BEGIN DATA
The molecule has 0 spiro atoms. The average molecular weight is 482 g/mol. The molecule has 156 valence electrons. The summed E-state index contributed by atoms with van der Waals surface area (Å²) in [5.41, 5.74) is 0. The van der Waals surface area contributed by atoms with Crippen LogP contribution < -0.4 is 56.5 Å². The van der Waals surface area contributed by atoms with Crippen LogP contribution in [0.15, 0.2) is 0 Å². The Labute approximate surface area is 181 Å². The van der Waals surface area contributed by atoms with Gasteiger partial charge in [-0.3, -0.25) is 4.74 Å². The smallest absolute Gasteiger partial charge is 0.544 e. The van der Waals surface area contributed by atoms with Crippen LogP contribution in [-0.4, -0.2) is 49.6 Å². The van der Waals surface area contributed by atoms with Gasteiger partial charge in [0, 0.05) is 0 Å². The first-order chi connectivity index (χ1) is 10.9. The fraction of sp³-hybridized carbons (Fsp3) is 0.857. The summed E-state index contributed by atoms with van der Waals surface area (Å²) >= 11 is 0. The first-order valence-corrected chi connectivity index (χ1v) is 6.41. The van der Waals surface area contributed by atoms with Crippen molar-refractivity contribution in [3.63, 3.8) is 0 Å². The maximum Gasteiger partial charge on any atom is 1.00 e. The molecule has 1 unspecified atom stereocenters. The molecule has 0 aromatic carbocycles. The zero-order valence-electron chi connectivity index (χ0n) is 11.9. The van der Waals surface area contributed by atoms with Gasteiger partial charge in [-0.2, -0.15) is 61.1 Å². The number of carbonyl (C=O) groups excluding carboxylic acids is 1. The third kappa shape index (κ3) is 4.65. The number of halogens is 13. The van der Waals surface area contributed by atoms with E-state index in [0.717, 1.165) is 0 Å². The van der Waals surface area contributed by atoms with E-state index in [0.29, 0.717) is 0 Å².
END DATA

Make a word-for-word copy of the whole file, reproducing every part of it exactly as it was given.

The molecule has 0 spiro atoms. The average molecular weight is 482 g/mol. The molecule has 156 valence electrons. The summed E-state index contributed by atoms with van der Waals surface area (Å²) in [5.41, 5.74) is 0. The van der Waals surface area contributed by atoms with Crippen LogP contribution < -0.4 is 56.5 Å². The van der Waals surface area contributed by atoms with Crippen LogP contribution in [0.15, 0.2) is 0 Å². The Labute approximate surface area is 181 Å². The van der Waals surface area contributed by atoms with Gasteiger partial charge in [-0.3, -0.25) is 4.74 Å². The smallest absolute Gasteiger partial charge is 0.544 e. The van der Waals surface area contributed by atoms with Crippen LogP contribution in [-0.4, -0.2) is 49.6 Å². The van der Waals surface area contributed by atoms with Gasteiger partial charge in [0, 0.05) is 0 Å². The first-order chi connectivity index (χ1) is 10.9. The fraction of sp³-hybridized carbons (Fsp3) is 0.857. The summed E-state index contributed by atoms with van der Waals surface area (Å²) >= 11 is 0. The first-order valence-corrected chi connectivity index (χ1v) is 6.41. The van der Waals surface area contributed by atoms with Crippen molar-refractivity contribution in [3.63, 3.8) is 0 Å². The maximum Gasteiger partial charge on any atom is 1.00 e. The molecule has 1 unspecified atom stereocenters. The molecule has 0 aromatic carbocycles. The zero-order valence-electron chi connectivity index (χ0n) is 11.9. The van der Waals surface area contributed by atoms with Gasteiger partial charge in [-0.2, -0.15) is 61.1 Å². The number of carbonyl (C=O) groups excluding carboxylic acids is 1. The third kappa shape index (κ3) is 4.65. The number of halogens is 13. The van der Waals surface area contributed by atoms with E-state index in [0.717, 1.165) is 0 Å². The van der Waals surface area contributed by atoms with E-state index in [0.29, 0.717) is 0 Å².